Your puppy will learn to interact with other dogs appropriately by spending time with well socialised adult dogs. If you have another dog in the family your puppy will learn important social skills such as not to put their teeth and paws all over them and how to communicate effectively. Older dogs will usually tell a puppy off if they play too roughly with them. This is important as such behaviour can get a puppy into trouble with other dogs outside your family later in life if they are too boisterous. Always monitor the play time and if it does become too boisterous and your other dog doesn’t tell them off, intervene and encourage your puppy away and get them to focus on you instead. When your puppy meets other dogs, allow them to play but again always stop the games immediately if the play becomes aggressive. Don’t allow your puppy to play with all other dogs they meet and sometimes call them away from the dog it’s playing with. This will allow you retain control of your puppy in the presence of other dogs and your puppy will learn to play non-aggressively and safely with other dogs.
While socialisation with dogs is of huge importance to your puppy remember that socialisation with you, other adults and children, should be the most important aspect to your puppy’s socialisation. For this reason you may need to restrict the amount of games your new puppy and your adult dog play together. If your puppy spends all their time playing with dogs they will not learn to interact with humans as they will be getting all their playtime and learning all their manners from the other dog. Taking you puppy out on his own without your other dog occasionally will also encourage them to become independent.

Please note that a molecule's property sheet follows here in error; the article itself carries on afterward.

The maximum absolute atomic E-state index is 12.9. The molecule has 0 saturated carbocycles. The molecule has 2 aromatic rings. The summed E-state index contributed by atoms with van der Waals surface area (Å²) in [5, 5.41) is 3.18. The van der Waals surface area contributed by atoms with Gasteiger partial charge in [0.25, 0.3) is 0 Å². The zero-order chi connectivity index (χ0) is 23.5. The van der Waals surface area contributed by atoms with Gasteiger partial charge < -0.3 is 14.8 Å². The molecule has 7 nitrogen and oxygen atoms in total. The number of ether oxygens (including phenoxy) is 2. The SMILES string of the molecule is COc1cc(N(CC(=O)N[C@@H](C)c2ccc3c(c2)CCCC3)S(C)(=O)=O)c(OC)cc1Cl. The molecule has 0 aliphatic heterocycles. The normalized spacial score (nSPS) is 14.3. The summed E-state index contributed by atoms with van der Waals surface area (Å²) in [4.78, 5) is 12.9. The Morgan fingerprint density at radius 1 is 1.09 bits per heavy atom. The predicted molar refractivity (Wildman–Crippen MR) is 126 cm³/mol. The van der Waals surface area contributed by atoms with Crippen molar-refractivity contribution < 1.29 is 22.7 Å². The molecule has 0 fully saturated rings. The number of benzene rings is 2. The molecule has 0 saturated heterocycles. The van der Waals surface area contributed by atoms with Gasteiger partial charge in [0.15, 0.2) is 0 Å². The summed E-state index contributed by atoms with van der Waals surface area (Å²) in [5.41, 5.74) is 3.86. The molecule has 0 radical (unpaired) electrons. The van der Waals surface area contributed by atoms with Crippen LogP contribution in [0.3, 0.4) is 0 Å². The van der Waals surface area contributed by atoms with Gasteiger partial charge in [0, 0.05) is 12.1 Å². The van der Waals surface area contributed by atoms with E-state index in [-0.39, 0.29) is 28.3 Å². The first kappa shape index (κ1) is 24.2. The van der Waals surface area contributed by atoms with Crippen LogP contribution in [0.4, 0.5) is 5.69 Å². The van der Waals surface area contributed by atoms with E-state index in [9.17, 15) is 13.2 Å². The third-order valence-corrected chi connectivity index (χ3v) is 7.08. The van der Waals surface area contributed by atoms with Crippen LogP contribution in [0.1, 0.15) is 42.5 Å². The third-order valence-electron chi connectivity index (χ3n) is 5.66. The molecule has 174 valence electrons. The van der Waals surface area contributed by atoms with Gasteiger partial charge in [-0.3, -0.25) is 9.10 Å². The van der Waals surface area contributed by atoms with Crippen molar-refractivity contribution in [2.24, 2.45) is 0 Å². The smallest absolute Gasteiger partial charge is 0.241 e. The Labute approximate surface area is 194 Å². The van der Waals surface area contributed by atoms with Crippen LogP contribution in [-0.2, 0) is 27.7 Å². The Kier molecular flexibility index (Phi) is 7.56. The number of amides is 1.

During sessions where the puppy is meeting new people or children for the first time, allow your puppy to hide behind you if they want to and let them approach in their own time. Encourage them to enjoy the experience with a titbit or by producing a toy. Make sure all these introductions and interactions are pleasant and enjoyable. Never force your puppy to confront their fear by dragging them into a situation that is frightening as this will only increase their fear and may make them aggressive later in life. Some puppies can be shy and these puppies will likely need a lot of extra support. It’s extremely important to give them the time and support they need. Give them extra time in new situations as forcing them into the situation or environment can be counterproductive. It’s often a good idea to let these puppies look on from a distance at first. Let them get over their shyness gradually and as they relax and get comfortable you will be able to slowly increase their level of exposure.
A good puppy class can be very helpful for your puppy’s socialisation skills and also will help getting training started. The classes however are not a replacement for the work you need to do with your puppy at home. Check the classes you would like to go to very carefully to make sure that you join one that uses reward-based training methods and that has proper supervision of the puppies and their owners.